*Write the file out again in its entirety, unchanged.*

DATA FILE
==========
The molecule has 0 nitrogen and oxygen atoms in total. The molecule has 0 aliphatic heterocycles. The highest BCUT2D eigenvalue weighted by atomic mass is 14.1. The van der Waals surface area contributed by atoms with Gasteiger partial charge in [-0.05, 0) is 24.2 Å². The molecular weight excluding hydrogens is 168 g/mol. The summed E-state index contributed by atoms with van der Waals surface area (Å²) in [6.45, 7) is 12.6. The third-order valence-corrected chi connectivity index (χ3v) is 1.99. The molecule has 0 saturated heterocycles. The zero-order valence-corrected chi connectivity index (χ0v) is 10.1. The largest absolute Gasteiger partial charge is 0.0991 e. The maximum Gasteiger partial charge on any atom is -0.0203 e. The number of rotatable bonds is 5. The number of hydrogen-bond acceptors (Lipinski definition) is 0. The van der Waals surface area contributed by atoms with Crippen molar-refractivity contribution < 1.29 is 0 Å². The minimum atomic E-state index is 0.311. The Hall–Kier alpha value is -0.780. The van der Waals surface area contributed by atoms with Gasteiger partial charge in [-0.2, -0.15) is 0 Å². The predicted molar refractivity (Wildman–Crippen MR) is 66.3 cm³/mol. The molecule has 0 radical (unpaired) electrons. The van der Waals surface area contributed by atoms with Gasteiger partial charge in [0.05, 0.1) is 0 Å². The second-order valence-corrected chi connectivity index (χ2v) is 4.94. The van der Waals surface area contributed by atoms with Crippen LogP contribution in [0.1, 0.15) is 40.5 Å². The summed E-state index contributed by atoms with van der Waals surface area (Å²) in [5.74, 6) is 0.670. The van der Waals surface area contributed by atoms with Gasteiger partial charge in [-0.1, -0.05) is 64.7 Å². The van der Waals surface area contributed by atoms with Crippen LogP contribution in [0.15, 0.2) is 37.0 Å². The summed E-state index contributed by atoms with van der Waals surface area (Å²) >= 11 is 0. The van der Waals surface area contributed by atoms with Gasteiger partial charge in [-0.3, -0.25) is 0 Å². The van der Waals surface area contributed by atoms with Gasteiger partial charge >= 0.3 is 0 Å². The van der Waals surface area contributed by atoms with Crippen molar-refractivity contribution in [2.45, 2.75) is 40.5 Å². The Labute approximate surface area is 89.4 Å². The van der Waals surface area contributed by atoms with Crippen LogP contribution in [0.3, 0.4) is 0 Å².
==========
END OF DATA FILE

The molecule has 0 nitrogen and oxygen atoms in total. The molecule has 0 aliphatic heterocycles. The highest BCUT2D eigenvalue weighted by atomic mass is 14.1. The van der Waals surface area contributed by atoms with Gasteiger partial charge in [-0.05, 0) is 24.2 Å². The molecular weight excluding hydrogens is 168 g/mol. The summed E-state index contributed by atoms with van der Waals surface area (Å²) in [6.45, 7) is 12.6. The third-order valence-corrected chi connectivity index (χ3v) is 1.99. The molecule has 0 saturated heterocycles. The zero-order valence-corrected chi connectivity index (χ0v) is 10.1. The largest absolute Gasteiger partial charge is 0.0991 e. The maximum Gasteiger partial charge on any atom is -0.0203 e. The number of rotatable bonds is 5. The number of hydrogen-bond acceptors (Lipinski definition) is 0. The van der Waals surface area contributed by atoms with Crippen molar-refractivity contribution < 1.29 is 0 Å². The minimum atomic E-state index is 0.311. The Hall–Kier alpha value is -0.780. The van der Waals surface area contributed by atoms with Gasteiger partial charge in [-0.2, -0.15) is 0 Å². The predicted molar refractivity (Wildman–Crippen MR) is 66.3 cm³/mol. The molecule has 0 radical (unpaired) electrons. The van der Waals surface area contributed by atoms with Gasteiger partial charge in [0.05, 0.1) is 0 Å². The second-order valence-corrected chi connectivity index (χ2v) is 4.94. The van der Waals surface area contributed by atoms with Crippen LogP contribution in [0.1, 0.15) is 40.5 Å². The summed E-state index contributed by atoms with van der Waals surface area (Å²) in [5.74, 6) is 0.670. The van der Waals surface area contributed by atoms with Gasteiger partial charge in [-0.1, -0.05) is 64.7 Å². The van der Waals surface area contributed by atoms with Crippen LogP contribution in [0.15, 0.2) is 37.0 Å². The summed E-state index contributed by atoms with van der Waals surface area (Å²) >= 11 is 0. The van der Waals surface area contributed by atoms with Gasteiger partial charge in [-0.3, -0.25) is 0 Å². The van der Waals surface area contributed by atoms with Gasteiger partial charge >= 0.3 is 0 Å². The van der Waals surface area contributed by atoms with Crippen molar-refractivity contribution in [2.45, 2.75) is 40.5 Å². The Labute approximate surface area is 89.4 Å². The van der Waals surface area contributed by atoms with Crippen LogP contribution in [0.3, 0.4) is 0 Å².